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Re: future of cvs

From: Mark D. Baushke
Subject: Re: future of cvs
Date: Mon, 05 Sep 2005 10:09:47 -0700

Hash: SHA1

address@hidden <address@hidden> writes:

> Mark D. Baushke wrote:
> > address@hidden <address@hidden> writes:
> > 
> >> we are using cvs for already 5 years in a 3500 files/500 folders
> >> project (php) and time comes for rearranging file structure a bit.
> > 
> > Yup, that time comes to most projects eventually.
> I wonder how other projects using cvs solve this?

In simple cases, with minimal directory hierarchy modifications, users
will 'cvs tag' as the last versions before restructuring and then do
massive numbers of 'cvs rm -f filename' operations as well as many
'cvs add filename' of copies of the filename that have been placed in
other parts of the checked out repository hierarchy.

In more extreme restructuing cases with a lot of directory hierarchy
modifications, I have seen where the current repository is cloned.

One of the two is then restructured and the other is locked down to
allow read-only checkouts on all branches so that historical releases
may be recreated.

Users interested in doing new development need to checkout fresh trees
and abandon any of the pre-restructuring trees.

> > If you are just worried about renaming files and directories, you
> > may find DCVS by Kaz Kylheku
> > <address@hidden> to be a useful extension to CVS (Note: I
> > have not actually used DCVS myself.)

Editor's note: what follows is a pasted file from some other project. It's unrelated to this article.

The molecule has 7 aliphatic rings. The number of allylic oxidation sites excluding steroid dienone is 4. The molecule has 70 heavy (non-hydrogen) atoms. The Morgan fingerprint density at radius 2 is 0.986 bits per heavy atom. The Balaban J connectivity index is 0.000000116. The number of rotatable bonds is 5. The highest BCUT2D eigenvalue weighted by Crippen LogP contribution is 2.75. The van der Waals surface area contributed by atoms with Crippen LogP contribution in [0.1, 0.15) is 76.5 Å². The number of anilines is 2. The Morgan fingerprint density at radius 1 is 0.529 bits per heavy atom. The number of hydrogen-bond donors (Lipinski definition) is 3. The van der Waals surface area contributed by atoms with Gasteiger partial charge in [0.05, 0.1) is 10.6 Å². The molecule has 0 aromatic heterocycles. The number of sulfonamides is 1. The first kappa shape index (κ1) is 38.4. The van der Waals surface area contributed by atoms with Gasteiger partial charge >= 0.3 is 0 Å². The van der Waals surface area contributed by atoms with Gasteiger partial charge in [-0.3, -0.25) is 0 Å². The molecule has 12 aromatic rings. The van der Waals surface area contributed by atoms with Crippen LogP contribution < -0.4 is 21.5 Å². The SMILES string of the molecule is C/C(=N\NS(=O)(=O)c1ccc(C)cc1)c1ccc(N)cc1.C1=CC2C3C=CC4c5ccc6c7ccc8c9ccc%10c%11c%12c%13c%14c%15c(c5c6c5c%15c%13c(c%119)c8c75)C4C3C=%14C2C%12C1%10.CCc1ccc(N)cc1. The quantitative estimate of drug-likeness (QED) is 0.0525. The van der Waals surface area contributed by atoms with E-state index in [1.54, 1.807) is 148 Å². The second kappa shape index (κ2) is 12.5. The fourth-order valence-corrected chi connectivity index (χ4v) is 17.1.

> Hm... this does not seem stable enough for mission critical work.

You need to the be one to assess the risk you are willing to take in
your projects.

> > Hmmm... I am not aware of anything particular on the roadmap for
> > supporting file structure reorganzation, but if you have suggestions or
> > code to contribute, we can discuss it on the address@hidden mailing
> > list (or address@hidden if you have patches to be considered).
> We are php people. I am afraid we can't contribute in C.
> Is it possible the repository to be touched carefully for file/directory 
> renaming purpose?

Yes, but unless you keep a copy of the original structure around
somewhere, you would not be able to reconstruct historical releases of
your software.

> I read somewhere that the human readable form of the cvs repository is
> an advantage over subversion.

True. It may also said to be an advantage over some other SCM systems
such as Clearcase.

> What will happen if we simply rearrange the repository (the folders
> and ,v files there) and checkout again?

The newly checked out tree will reflect the new strucutre and you will
have lost the ability to checkout the old structure unless you keep an
archive copy of your existing repository.

        -- Mark
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